Congress: Rebuild Puerto Rico before you build Trump's wall

A scholar of Latin American history looks to FDR's New Deal for lessons in how Trump should help Puerto Rico

By Matthew Rozsa

Staff Writer

Published October 11, 2017 4:58AM (EDT)

Civilian Conservation Corps boys work on an adobe building at Mission La Purisima Concepcion de Maria Santisima (AP/Ward Wicart)
Civilian Conservation Corps boys work on an adobe building at Mission La Purisima Concepcion de Maria Santisima (AP/Ward Wicart)

Last week, a panel in the House of Representatives authorized up to $10 billion to be spent on President Donald Trump's infamous U.S.-Mexico border wall. This is the same border wall, it must be noted, that everyone from Reason to Time magazine acknowledges won't actually do many of the things that Trump claims it will.

Yet there is a way that Trump could spend that kind of money and actually help Americans in the process. Instead of complaining that the devastation wrought on Puerto Rico by Hurricane Maria has "thrown our budget out of whack," Trump could dedicate federal dollars to rebuilding the devastated commonwealth.

Dr. Luis Martínez-Fernández, a professor of history at the University of Central Florida who specializes in Latin America, pointed to the most prominent public works project of the 1930s as a guide.

"[Franklin] Roosevelt was the president, and as you know, he was surrounded by a brain trust of people who were there to serve their fellow Americans in a time of crisis," he said in an interview. "Roosevelt, and particularly through Eleanor Roosevelt, had a very intimate relationship with the progressive leadership of Puerto Rico during the 1930s. I'm referring mainly to the leader of the progressive faction, Luis Muñoz Marín."

It is hard not to draw a comparison here between Roosevelt's strong relationship with Muñoz Marín and Trump's ongoing and pointless feud with San Juan Mayor Carmen Yulín Cruz. Whereas Trump has repeatedly antagonized Cruz for calling out his administration's inadequate activity in Puerto Rico, Martínez-Fernández explained that Roosevelt and Muñoz Marín (who would later became Puerto Rico's first governor) "would sit together, they would talk, they would negotiate -- which is a very different set of circumstances from what we have now."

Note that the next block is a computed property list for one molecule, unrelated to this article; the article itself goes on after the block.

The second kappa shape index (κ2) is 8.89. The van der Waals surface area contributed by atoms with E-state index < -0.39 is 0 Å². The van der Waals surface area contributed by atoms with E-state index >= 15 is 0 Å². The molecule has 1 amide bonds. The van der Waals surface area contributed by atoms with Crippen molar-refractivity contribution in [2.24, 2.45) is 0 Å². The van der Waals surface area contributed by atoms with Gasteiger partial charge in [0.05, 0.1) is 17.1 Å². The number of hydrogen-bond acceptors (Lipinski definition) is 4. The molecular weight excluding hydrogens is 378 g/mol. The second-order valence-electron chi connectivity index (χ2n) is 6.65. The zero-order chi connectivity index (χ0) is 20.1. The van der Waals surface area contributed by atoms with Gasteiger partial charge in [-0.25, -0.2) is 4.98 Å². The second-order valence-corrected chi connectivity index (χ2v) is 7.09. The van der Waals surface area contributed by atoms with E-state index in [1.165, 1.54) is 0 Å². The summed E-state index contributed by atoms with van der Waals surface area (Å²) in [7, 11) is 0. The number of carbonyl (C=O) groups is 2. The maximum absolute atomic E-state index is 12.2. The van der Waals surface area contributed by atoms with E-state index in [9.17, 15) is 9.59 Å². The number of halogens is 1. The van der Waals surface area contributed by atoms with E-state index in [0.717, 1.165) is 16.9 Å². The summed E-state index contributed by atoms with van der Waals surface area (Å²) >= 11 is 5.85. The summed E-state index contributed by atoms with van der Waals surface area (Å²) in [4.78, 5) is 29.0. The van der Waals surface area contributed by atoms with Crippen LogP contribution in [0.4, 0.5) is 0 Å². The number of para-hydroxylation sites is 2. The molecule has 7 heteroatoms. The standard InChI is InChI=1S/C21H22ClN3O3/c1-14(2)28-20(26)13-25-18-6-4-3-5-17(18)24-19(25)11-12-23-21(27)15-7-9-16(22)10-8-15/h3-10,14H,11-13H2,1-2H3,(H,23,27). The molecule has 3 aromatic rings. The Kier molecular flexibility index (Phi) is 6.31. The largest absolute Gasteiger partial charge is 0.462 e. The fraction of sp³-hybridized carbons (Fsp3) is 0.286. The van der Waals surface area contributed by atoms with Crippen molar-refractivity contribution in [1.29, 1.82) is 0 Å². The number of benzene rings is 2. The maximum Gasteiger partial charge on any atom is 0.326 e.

Roosevelt responded to the needs outlined by Puerto Rico's leaders in a constructive and generous way.

"There were two New Deal programs specifically created for Puerto Rico," Martínez-Fernández said, as part of the sweeping social and economic programs that Roosevelt put in place throughout the United States in the 1930s. "The first, created in 1933, was called the Puerto Rico Emergency Relief Administration (PRERA). That one was for the more immediate needs. Again, one could argue that the Great Depression was also a war on the island — which, interestingly enough, was compounded by two devastating hurricanes that hit the island: San Felipe in 1928 and San Ciprian in 1932.

"The second program was the Puerto Rico Recovery Administration (PRRA)," Martínez-Fernández continued, "and that one started two years later. At a time of massive unemployment, it rebuilt the facilities of the University of Puerto Rico, which are beautiful. It also electrified the island. In other words, it was a huge investment in infrastructure that included road building. The other one, PRERA, people on the island associate more with emergency food relief, for example -- surplus cheese, surplus sardines, that kind of thing."

When asked what kinds of large-scale government programs or policies could help Puerto Rico rebuild today, Martínez-Fernández identified several.

"First, the cleanup effort -- there's a lot of debris and it needs to be moved out of the way. On a small island they will have to find a place for that," he said. "Second, speed up a package of relief similar to Hurricane Sandy's. It may have to be larger. The next one? Be ready for refugees leaving the island in large numbers." He suggested that plans should be ready to accommodate them in cities with large Puerto Rican communities in place, including Orlando, Chicago, New York and elsewhere.

Martínez-Fernández noted that there's an urgent need to rebuild tens of thousands of homes in Puerto Rico. "It will require higher standards, better materials, and that's going to take time and money. The infrastructure is going to be essential, making all the resources available to rebuild roads, etc."

There is a sad irony to the fact that Trump, who clearly wants to be remembered as a great leader, doesn't seem to understand the most rudimentary components even of mediocre leadership. While the president hasn't hesitated to toss paper towels at the people of Puerto Rico as if he were Santa Claus, he hasn't even hinted at the possibility of spending the kind of money on rebuilding this American territory that a real leader like FDR would have.

By Matthew Rozsa

Matthew Rozsa is a staff writer at Salon. He received a Master's Degree in History from Rutgers-Newark in 2012 and was awarded a science journalism fellowship from the Metcalf Institute in 2022.

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